Journalists’ stories follow public interest. This has never been more true than with coronavirus. If we look at UK Google trends data, we see both search volume and articles practically in lock-step with each other; articles following the previous couple of days search-demand:
At Verve, we use LinkScore to value the links that we build in a way that’s consistent, objective and takes into account a whole plethora of key factors (relevance, site authority, no-follow status, whether it’s syndicated etc), which allows us to easily compare our outreach output year on year. When we did, we saw a picture that mirrors the above up until this last month:
Considering that, since February, we’ve had some clients on hold and some of the team is furloughed, May’s data represents more than a return to the previous form. Even with the reduction in coronavirus stories, there’s more going on. So, you might wonder, why are we seeing such results recently?
1. Keeping a positive mental attitude
Lisa’s talked previously about how a lot of outreach success can be attributed to attitude and grit. Finding yourself unexpectedly working from home, with strict government measures imposed and every newspaper headline seemingly dedicated to coronavirus can knock your confidence. Here are a few ways to keep it high:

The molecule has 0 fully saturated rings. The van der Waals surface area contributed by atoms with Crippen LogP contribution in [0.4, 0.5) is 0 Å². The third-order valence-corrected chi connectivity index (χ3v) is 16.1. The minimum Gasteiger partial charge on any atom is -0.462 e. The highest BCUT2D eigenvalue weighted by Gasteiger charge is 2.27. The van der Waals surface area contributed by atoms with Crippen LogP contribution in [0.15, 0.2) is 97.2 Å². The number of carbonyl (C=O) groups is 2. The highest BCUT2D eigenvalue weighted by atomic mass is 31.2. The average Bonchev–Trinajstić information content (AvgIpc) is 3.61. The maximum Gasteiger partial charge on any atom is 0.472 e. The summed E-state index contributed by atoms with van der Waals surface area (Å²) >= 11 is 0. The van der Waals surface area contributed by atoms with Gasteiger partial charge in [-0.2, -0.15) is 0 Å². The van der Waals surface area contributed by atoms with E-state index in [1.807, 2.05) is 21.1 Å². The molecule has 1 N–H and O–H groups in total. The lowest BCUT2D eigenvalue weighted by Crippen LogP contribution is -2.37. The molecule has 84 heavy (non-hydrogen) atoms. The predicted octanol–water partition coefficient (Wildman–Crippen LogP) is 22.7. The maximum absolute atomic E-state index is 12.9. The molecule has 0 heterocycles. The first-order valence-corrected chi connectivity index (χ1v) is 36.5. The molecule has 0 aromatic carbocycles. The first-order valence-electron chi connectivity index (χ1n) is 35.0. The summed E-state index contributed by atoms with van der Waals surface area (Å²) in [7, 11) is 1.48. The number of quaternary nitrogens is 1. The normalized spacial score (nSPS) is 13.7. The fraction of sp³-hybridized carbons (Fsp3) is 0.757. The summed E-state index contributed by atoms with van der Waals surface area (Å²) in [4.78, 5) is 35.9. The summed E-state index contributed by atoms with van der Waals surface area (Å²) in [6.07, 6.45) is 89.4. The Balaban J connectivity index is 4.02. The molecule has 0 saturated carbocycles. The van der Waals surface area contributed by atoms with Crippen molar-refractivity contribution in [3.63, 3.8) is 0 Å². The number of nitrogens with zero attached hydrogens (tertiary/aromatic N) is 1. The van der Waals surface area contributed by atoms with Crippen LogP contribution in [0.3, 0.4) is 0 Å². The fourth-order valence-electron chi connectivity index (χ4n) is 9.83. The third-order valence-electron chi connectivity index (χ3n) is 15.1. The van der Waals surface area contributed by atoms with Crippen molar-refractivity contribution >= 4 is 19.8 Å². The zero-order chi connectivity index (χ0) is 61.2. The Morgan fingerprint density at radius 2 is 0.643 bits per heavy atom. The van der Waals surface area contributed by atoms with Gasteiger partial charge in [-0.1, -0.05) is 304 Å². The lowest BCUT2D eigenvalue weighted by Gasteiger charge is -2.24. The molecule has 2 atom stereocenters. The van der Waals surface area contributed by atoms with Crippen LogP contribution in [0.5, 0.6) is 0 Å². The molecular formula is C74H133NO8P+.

(a) Share your wins
As a result, sharing wins (something we were already doing) became even more important. We have a Slack channel, we call Linkbell, dedicated to new links as they go live:
We also share, across a couple of other channels, TV, radio and print coverage:
(b) Realise there’s now less competition
According to ONS figures, 27% of the UK workforce has now been furloughed. If we assume that the figures as roughly equal for the PR and SEO sectors, this would have a substantial effect on the level of competition when emailing journalists…so we decided to look at two different metrics to estimate the effect of furloughing on these industries: